Your Stay at "Hotel Transylvania" Promises to Be Fluffy, Explosive, and Boring Review

Hotel Transylvania, starring Adam Sandler as Dracula, and Selena Gomez as his 118 year-old angsty daughter, is a wishy-washy movie that seems unsure whether it's about differences and tolerance or daughters growing up. The story begins how you would expect: Dracula (Sandler) is readying for his daughter Mavis' (Gomez) 118th birthday and he's invited everyone to his human-free hotel for a bit of celebration and safety. But, not long after everyone has arrived, a stumbling human enters (gasp!).

Chaos unfolds. Mavis slowly "zings" for Johnny the Human (Andy Samberg), and Dracula can't stand it.

It's safe to say no one expected this family comedy to amaze its audience with some profound lesson, but Hotel Transylvania seemed to achieve nothing worth mentioning. It felt like someone had tried to retell the story of The Little Mermaid while busy doing something else, like eating a really good burrito and only putting 35% of their attention to making the movie. Even with the pre-screening jam-packed with toddlers, children, and families alike, there just weren't very many laughs. This film may not have been aimed at my demographic, but I think I speak for the kids when I say the CGI and celebrities were not enough to hold the silly animation over.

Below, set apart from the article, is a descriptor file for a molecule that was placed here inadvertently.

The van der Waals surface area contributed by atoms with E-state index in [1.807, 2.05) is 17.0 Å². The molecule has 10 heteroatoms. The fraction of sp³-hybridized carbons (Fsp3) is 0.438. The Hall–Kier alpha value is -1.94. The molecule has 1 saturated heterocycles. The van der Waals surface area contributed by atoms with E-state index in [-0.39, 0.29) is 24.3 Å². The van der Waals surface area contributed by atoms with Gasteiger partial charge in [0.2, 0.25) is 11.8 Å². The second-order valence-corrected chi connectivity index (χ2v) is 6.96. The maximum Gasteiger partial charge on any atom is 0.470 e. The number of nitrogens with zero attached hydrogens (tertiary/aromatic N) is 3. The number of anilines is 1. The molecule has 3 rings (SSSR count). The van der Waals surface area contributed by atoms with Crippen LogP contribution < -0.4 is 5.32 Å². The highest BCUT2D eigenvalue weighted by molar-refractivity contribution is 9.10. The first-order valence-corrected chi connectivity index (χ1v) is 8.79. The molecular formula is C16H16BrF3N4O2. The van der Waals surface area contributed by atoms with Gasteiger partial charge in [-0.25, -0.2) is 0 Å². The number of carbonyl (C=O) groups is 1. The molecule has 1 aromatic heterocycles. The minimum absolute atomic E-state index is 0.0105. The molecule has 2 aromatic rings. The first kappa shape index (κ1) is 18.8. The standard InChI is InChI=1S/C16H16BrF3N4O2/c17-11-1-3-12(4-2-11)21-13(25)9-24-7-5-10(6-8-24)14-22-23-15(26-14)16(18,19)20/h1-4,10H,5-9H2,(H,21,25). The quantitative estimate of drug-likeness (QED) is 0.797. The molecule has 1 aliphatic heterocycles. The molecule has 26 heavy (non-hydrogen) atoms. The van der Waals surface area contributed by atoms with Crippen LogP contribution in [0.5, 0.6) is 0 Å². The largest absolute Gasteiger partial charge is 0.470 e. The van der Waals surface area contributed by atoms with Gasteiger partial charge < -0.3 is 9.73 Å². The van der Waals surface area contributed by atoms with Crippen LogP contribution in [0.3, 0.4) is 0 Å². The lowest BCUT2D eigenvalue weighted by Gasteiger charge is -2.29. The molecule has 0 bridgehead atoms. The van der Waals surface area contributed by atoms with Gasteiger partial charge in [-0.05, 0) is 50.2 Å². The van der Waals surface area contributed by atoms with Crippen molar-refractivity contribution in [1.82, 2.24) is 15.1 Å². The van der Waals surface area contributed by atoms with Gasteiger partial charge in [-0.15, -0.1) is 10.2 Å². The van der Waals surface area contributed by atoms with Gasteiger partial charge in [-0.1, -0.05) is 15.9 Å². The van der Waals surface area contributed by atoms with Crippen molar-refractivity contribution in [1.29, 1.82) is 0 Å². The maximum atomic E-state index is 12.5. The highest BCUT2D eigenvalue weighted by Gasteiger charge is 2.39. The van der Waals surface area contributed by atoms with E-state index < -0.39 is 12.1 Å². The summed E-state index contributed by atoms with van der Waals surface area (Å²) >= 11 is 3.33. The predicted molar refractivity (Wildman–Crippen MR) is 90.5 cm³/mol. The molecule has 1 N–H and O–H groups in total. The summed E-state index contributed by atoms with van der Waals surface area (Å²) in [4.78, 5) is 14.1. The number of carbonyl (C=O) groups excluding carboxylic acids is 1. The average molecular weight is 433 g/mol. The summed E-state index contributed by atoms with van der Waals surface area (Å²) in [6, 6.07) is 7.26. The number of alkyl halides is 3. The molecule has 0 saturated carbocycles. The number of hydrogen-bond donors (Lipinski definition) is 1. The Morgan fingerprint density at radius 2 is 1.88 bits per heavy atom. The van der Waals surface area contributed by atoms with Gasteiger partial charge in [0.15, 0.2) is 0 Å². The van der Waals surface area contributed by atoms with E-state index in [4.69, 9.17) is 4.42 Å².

In fact, If you've ever seen an eight-year-old try to bake a cake, you've already seen a fairly accurate representation of Hotel Transylvania. They just grab all of the candy they can find and cram it in a pan. Handfuls of gummy bears and Skittles tossed into a whole bunch of sugar and chocolate powder-- microwaved-- and absolutely suffocated with whipped cream.  And they always forget that a cake requires batter to keep it all together-- to help it to make sense. The cake may be colorful and goofy, but it's just not going to taste right going down.

Watching Hotel Transylvania, I was stunned by the fantastic CGI. Every character, and there were quite a lot of them, was done with a charming amount of detail. Visually, the environment and character design were immaculate and entertaining. The flying tables with their ghost-like tablecloths, and the sarcastic shrunken heads that hung from hotel room doorknobs were my favorite. 

There were a great entourage of comedians voicing the entire bit, SNL comedians, for the most part, and they created an overwhelming digital world with Frankenstein (Kevin James), a Werewolf (Steve Buscemi), the Mummy (Cee Lo Green), the Invisible Man (David Spade), and even Johnny the human (Andy Samberg). In the end, it's nothing more than too many Skittles shoved into a pile of very sugary chocolate powder and whipped cream.

It just makes your stomach hurt.

"Hotel Transylvania" opens September 28, 2012 and is rated PG. Directed by Genndy Tartakovsky. Written by Peter Baynham, Robert Smigel. Starring Adam Sandler, Andy Bichlbaum, Andy Samberg, Selena Gomez.

Steven Wishnack • Staff Writer

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